Government schemes like Help To Buy, supposedly assisting more people get on the ladder, have little impact on improving social mobility - and that’s because it’s the better-off buyers who are most likely to benefit.
A new report published by the Social Mobility Commission investigates the impact of low-cost home ownership schemes and finds that individuals benefitting from schemes - such as Help to Buy - earn more than one and a half times the national working age median income.
Around three in five first-time buyers said that they would have bought anyway and that the scheme merely enabled them to buy a better property, or one in a better area, than they were originally looking for.
Since the 1990s, around 1.8m council and housing association properties have moved into private ownership through Right to Buy.
Some 200,000 were provided through the affordable homes ownership route, and 300,000 households were assisted through reduced costs of attaining ownership.
The report which was carried out by researchers from the London School of Economics builds on previous government commissioned research which found that Help to Buy Equity Loans had generated 43 per cent additional new homes over and above what would have been built in the absence of the policy - contributing 14 per cent to new build output.
However that research found that the average income for these Help to Buy buyers was £41,323 - similar to other first-time buyers who had average incomes of £47,528.
Fewer than half of all working age households have incomes over £30,000, meaning that this scheme is unlikely to be able to help those households without more specific targeting.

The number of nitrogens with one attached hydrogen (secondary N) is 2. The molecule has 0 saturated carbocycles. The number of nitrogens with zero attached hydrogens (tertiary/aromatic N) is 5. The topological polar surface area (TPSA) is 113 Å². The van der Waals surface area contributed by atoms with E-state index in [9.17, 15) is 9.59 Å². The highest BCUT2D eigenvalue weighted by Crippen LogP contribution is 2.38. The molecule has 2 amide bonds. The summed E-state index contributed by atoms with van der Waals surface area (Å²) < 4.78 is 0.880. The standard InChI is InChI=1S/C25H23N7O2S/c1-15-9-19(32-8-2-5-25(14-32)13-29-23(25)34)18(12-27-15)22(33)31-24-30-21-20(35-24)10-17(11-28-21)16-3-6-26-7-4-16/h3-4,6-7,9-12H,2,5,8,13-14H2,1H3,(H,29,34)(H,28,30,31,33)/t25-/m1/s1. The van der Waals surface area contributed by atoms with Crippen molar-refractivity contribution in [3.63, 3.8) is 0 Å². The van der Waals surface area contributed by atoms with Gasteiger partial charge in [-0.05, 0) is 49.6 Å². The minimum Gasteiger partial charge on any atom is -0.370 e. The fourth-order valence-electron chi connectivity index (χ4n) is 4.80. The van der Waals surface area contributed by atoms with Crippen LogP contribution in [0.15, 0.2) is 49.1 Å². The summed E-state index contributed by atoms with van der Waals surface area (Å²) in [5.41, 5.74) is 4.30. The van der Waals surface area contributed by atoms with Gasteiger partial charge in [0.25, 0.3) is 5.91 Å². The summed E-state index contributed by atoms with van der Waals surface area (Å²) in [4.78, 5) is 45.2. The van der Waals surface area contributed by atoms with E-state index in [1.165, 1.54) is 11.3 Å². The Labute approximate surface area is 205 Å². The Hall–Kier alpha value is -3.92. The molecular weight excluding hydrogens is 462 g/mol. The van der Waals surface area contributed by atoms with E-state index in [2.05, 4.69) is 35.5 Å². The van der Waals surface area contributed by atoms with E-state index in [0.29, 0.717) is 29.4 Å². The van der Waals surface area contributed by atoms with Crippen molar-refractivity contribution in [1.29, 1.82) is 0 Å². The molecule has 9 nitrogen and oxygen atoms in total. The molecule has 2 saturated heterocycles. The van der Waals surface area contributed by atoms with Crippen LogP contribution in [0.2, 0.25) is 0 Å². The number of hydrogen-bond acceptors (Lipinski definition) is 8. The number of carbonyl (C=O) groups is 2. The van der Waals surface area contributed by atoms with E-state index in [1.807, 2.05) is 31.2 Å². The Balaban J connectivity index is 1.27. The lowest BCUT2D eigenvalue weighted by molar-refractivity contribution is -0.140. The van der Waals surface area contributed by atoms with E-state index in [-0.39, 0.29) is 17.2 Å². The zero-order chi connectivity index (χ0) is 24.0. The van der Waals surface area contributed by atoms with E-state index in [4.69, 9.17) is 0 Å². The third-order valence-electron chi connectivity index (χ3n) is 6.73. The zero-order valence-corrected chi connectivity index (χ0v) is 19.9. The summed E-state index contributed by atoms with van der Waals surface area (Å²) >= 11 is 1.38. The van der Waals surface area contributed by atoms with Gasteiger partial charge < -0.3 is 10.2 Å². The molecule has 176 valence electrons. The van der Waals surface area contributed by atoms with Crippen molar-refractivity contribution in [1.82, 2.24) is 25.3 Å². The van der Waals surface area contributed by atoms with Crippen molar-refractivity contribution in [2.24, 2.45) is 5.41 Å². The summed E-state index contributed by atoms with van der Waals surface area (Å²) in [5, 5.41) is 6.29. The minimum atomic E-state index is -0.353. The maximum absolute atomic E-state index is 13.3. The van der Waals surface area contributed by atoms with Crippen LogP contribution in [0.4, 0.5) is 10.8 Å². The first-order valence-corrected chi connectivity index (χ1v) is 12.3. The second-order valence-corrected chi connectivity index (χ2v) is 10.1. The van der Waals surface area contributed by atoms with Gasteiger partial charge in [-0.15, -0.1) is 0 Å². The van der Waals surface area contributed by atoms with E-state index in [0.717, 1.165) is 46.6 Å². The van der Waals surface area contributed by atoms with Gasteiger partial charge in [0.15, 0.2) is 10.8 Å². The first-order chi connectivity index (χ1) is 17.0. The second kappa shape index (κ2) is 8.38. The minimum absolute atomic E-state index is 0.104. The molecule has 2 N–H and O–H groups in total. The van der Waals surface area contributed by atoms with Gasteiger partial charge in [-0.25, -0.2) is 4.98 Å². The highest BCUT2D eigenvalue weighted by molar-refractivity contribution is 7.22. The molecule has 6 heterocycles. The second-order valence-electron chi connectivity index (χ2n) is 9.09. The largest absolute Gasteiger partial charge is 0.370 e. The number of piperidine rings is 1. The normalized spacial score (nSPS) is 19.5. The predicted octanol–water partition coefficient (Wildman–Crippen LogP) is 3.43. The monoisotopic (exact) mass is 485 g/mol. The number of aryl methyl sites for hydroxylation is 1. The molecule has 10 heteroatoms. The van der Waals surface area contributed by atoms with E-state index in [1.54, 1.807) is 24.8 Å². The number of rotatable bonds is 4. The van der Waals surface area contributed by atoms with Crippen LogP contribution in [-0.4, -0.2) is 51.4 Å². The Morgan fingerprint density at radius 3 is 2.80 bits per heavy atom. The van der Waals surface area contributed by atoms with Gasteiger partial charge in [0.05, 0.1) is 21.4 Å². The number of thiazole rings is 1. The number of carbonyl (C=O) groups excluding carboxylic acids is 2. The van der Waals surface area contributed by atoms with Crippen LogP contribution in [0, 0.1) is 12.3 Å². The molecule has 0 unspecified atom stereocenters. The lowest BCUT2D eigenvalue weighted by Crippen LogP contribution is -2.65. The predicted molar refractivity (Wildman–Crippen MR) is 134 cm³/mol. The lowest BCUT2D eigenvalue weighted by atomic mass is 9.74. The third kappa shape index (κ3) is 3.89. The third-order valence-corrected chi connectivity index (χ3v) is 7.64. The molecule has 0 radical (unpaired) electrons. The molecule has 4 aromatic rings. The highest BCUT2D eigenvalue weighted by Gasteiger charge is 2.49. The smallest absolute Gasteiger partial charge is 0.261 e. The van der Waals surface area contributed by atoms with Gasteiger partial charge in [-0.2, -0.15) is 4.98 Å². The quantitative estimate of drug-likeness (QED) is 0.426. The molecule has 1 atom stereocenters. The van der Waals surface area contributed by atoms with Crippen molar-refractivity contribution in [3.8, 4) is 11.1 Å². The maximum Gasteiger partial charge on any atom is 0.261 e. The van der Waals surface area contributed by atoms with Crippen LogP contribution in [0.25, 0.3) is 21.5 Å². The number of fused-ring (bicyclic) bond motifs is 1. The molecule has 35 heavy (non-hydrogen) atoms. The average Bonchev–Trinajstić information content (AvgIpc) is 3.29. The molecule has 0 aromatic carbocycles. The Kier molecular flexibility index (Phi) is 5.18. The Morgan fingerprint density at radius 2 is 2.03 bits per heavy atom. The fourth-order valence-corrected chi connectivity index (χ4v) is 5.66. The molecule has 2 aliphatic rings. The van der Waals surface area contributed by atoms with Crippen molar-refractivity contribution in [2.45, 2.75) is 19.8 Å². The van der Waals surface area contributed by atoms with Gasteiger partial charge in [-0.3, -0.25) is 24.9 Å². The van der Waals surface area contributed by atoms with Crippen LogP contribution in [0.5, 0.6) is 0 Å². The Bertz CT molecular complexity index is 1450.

The research points out that the high cost of housing means many low cost home ownership scheme are beyond the reach of almost all families on average earnings.
Only 19 per cent of Help to Buy Equity Loan completions to date were for homes worth less than £150,000. If households put down a five per cent deposit, the researchers found that this exceeded the 40 per cent limit of affordability for a median income working age household.
The report recommends new action to help more low income buyers including targeting financial subsidies on households with incomes up to one-and-a-half times median income and setting different levels for different regions.
It calls on the government to provide more advice and guidance to households without a history of ownership to help them into ownership by managing risks and expectations. It also calls for restricting access to subsidies where a first-time buyer has unfettered access to alternative sources of financial and other support to become an owner, such as capital from parents or other relatives.
Earlier this year, the Social Mobility Commission published research which found that the proportion of first-time buyers relying on inherited wealth or loans from the Bank of Mum and Dad had reached a historic high and the trend looked set to continue. Increasingly, young people are relying on their parents to help them get a foot on the housing ladder.
Over a third of first-time buyers in England now turn to family for a financial gift or loan to help them buy their home compared to one in five some seven years ago. A further one in 10 rely on inherited wealth.
For 25 to 29 year olds, home ownership has fallen by more than half in the last 25 years from 63 per cent in 1990 to 31 per cent most recently. Many of those who do manage to buy eventually can only do so at an older age.